The other nine commandments (as well as Jesus' birth, life, etc.) and the great commandment to love God, self, and neighbor clarify the first. The commandments are working papers that lay out boundaries and limits of attitudes, words, and actions of our life together in community, of our lives vis-à-vis the world out there when we physically leave the covenantal community of the church.

Last fall in Luke's lectionary year, immediately after Jesus pronounces the Great Commandment to love God, self, and neighbor, his disciples ask, "And who is my neighbor?" Then follows Good Sam about the guy who gets beaten up and left by the roadside to die on his way "down to Jericho." Amongst Luke, Jeremiah, and Deuteronomy, we talked some about neighborology, "the word about the neighbor."

When Jesus starts his Sermon on the Mount, he lines out blessings of grace we receive and in turn use to bless others. Being blessed, happy, prosperous, shalom-filled isn't quite the same as the deep-welling joy we experiences as Christians, nor is it abundant money, success, and (real estate!) property as the world and as "prosperity gospel" people consider prospering. In today's Deuteronomy passage, Moses also speaks about being blessed.

LCM does well welcoming everyone, including immigrants, refugees, and LGBTQ& persons; in some ways they don't need these words, yet as our guest preacher observed during our SS discussion, seemingly innocuous desirable goods and everyday behaviors carried to extremes can become gods, so we all need to be careful and observe our own behaviors and compulsions.

I commented on the Persian Patio that's a ring of yard chairs under an umbrella our office administrator arranges in the yard on Sundays so our Persian People (who have Farsi-language bibles we gave them) can have a gathering place to speak their own language and talk about their own concerns. Last week in SS I mentioned the late environmental theologian Sittler, who also was part of the devotions offered at Friday's Green Faith Team Meeting Interim Pastor and I serve on. I mentioned the dad of one of my former housemates/landlords was first president ever of LSTC, and Dr. Sittler frequently visited their home. Pulling this together, they chose Stewart Herman as seminary president because of his experiences and work with refugees in the World Council of Churches and for Lutheran World Relief. In other words, he'd help students and others learn about being a welcoming, diverse church without borders or boundaries.

Sunday, February 05, 2017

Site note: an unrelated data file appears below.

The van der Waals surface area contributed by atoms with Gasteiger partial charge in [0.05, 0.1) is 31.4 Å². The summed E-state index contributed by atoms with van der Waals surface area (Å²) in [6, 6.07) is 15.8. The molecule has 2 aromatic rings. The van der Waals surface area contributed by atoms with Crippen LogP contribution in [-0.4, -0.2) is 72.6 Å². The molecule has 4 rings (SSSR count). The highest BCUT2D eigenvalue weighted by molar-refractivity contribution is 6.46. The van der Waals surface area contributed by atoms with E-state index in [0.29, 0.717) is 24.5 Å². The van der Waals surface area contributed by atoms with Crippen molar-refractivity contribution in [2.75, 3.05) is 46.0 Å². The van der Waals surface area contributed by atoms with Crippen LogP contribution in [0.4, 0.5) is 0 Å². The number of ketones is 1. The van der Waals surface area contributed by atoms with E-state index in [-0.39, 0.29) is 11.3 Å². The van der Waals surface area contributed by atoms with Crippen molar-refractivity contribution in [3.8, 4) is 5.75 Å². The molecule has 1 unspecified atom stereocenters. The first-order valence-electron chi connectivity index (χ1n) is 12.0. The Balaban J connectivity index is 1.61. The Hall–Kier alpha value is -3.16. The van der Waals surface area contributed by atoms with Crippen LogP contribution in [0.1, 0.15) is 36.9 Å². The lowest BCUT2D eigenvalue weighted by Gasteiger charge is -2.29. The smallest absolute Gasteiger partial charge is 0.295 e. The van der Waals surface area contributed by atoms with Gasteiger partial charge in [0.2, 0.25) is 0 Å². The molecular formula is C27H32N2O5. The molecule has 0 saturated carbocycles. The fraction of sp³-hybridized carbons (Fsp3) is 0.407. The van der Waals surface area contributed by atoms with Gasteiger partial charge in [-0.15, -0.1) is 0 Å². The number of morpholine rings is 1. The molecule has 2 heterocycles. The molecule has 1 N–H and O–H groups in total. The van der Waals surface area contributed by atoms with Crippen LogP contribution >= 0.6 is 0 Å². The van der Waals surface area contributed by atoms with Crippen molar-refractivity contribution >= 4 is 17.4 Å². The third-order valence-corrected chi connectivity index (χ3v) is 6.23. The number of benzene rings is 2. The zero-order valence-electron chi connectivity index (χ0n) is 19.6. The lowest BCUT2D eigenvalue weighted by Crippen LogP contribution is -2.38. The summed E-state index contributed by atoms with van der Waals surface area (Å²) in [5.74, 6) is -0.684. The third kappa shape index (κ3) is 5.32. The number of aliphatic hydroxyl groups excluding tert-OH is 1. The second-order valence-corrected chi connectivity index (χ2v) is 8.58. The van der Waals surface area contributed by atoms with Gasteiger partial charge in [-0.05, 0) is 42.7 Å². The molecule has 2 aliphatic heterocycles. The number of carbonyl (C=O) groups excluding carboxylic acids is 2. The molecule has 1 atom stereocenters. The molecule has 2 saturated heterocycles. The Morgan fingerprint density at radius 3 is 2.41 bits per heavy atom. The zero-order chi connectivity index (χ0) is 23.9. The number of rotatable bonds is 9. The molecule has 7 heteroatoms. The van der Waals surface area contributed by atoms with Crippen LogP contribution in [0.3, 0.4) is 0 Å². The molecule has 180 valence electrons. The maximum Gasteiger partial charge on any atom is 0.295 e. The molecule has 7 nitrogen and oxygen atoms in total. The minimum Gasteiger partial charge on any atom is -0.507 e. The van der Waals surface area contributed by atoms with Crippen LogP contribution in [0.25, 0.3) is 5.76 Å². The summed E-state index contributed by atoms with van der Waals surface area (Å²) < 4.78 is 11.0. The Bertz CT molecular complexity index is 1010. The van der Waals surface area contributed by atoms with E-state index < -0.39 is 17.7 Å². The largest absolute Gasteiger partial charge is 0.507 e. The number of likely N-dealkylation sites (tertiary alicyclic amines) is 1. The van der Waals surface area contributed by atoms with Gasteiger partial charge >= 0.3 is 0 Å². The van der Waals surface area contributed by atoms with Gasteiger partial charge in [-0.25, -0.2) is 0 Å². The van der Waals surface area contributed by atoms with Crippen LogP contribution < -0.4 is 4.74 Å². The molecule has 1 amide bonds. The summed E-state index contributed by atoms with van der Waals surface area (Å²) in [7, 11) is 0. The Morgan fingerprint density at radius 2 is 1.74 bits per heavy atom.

Epiphany 5A

Matthew 5:13-20

13"You are the salt of the earth; but if salt has lost its taste, how can its saltiness be restored? It is no longer good for anything, but is thrown out and trampled under foot.

14"You are the light of the world. A city built on a hill cannot be hid. 15No one after lighting a lamp puts it under the bushel basket, but on the lampstand, and it gives light to all in the house. 16In the same way, let your light shine before others, so that they may see your good works and give glory to your Father in heaven.

17"Do not think that I have come to abolish the law or the prophets; I have come not to abolish but to fulfill. 18For truly I tell you, until heaven and earth pass away, not one letter, not one stroke of a letter, will pass from the law until all is accomplished. 19Therefore, whoever breaks one of the least of these commandments, and teaches others to do the same, will be called least in the kingdom of heaven; but whoever does them and teaches them will be called great in the kingdom of heaven. 20For I tell you, unless your righteousness exceeds that of the scribes and Pharisees, you will never enter the kingdom of heaven.

So far in Matthew's gospel: genealogy – birth – magi – Egypt – baptism by cousin John the Baptist – wilderness desert solitude and temptations – calls four disciples – beatitudes, "blessed" Sermon on the Mount as the New Moses

This week continues Jesus' sermon, homily, talk, discourse that describes righteous attributes or characteristics of his disciples. These qualities are gifts of grace, yet having them makes demands for our response: what we do because of who we are — God's Work / Our Hands

Everyone knows today's gospel reading well! It's about our being salt of the earth and light of the world; this is what and how people in the kingdom of heaven, reign of God, lifestyle of God, culture of heaven are and how they live.

Kari Jobe, We Are

"Every secret, every shame
Every fear, every pain
Lives inside the dark
But that's not who we are
We are children of the day

So wake up sleeper
Lift your head
We were meant for more than this
Fight the shadows, conquer death
Make the most of time we've left.

We are the light of the world
We are the city on the hill
We are the light of the world
We gotta let the light shine.
Let the light shine
Let the light shine."

As Wendell Berry reminds us, "practice resurrection!"

Discussion about how a little salt goes a long way; how the flame of light from a small candle can fill a dark room. Mix it all up and add seasoning to life everywhere we go! The world needs us to help it be tasty and lit up!

Matthew 5:20 "Unless your righteousness exceeds that of the scribes and pharisees..."

Typically we give Pharisees a bad rap as self-righteous, legalistic, sanctimonious hypocrites overly concerned with irrelevant details that mattered not. In this context consider the pharisees as good citizen leaders who strove for justice in the community, who kept the commandments to the letter, did everything possible to make the world around them a better place.